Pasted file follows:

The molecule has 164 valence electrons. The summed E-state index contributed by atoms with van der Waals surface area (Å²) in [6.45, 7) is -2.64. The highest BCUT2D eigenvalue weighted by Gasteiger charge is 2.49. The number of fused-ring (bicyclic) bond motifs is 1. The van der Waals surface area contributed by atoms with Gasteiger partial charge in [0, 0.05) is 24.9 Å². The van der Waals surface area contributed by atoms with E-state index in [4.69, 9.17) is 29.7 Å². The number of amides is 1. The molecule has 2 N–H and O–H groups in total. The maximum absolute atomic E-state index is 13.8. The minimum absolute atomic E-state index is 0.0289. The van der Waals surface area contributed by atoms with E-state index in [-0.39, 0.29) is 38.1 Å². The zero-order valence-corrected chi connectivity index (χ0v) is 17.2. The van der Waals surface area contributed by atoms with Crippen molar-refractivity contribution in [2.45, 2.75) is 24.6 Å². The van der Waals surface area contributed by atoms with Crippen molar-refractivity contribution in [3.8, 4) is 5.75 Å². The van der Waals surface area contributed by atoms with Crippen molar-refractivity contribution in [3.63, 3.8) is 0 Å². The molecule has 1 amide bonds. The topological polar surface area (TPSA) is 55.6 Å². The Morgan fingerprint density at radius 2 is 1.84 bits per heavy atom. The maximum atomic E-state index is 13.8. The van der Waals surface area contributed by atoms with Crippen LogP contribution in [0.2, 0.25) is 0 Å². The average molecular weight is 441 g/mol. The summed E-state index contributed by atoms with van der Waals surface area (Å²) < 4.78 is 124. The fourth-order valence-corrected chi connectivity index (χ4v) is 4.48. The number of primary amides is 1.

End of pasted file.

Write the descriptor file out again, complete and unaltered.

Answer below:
The molecule has 164 valence electrons. The summed E-state index contributed by atoms with van der Waals surface area (Å²) in [6.45, 7) is -2.64. The highest BCUT2D eigenvalue weighted by Gasteiger charge is 2.49. The number of fused-ring (bicyclic) bond motifs is 1. The van der Waals surface area contributed by atoms with Gasteiger partial charge in [0, 0.05) is 24.9 Å². The van der Waals surface area contributed by atoms with E-state index in [4.69, 9.17) is 29.7 Å². The number of amides is 1. The molecule has 2 N–H and O–H groups in total. The maximum absolute atomic E-state index is 13.8. The minimum absolute atomic E-state index is 0.0289. The van der Waals surface area contributed by atoms with E-state index in [-0.39, 0.29) is 38.1 Å². The zero-order valence-corrected chi connectivity index (χ0v) is 17.2. The van der Waals surface area contributed by atoms with Crippen molar-refractivity contribution in [2.45, 2.75) is 24.6 Å². The van der Waals surface area contributed by atoms with Crippen molar-refractivity contribution in [3.8, 4) is 5.75 Å². The van der Waals surface area contributed by atoms with Crippen molar-refractivity contribution in [3.63, 3.8) is 0 Å². The molecule has 1 amide bonds. The topological polar surface area (TPSA) is 55.6 Å². The Morgan fingerprint density at radius 2 is 1.84 bits per heavy atom. The maximum atomic E-state index is 13.8. The van der Waals surface area contributed by atoms with Crippen LogP contribution in [0.2, 0.25) is 0 Å². The average molecular weight is 441 g/mol. The summed E-state index contributed by atoms with van der Waals surface area (Å²) < 4.78 is 124. The fourth-order valence-corrected chi connectivity index (χ4v) is 4.48. The number of primary amides is 1.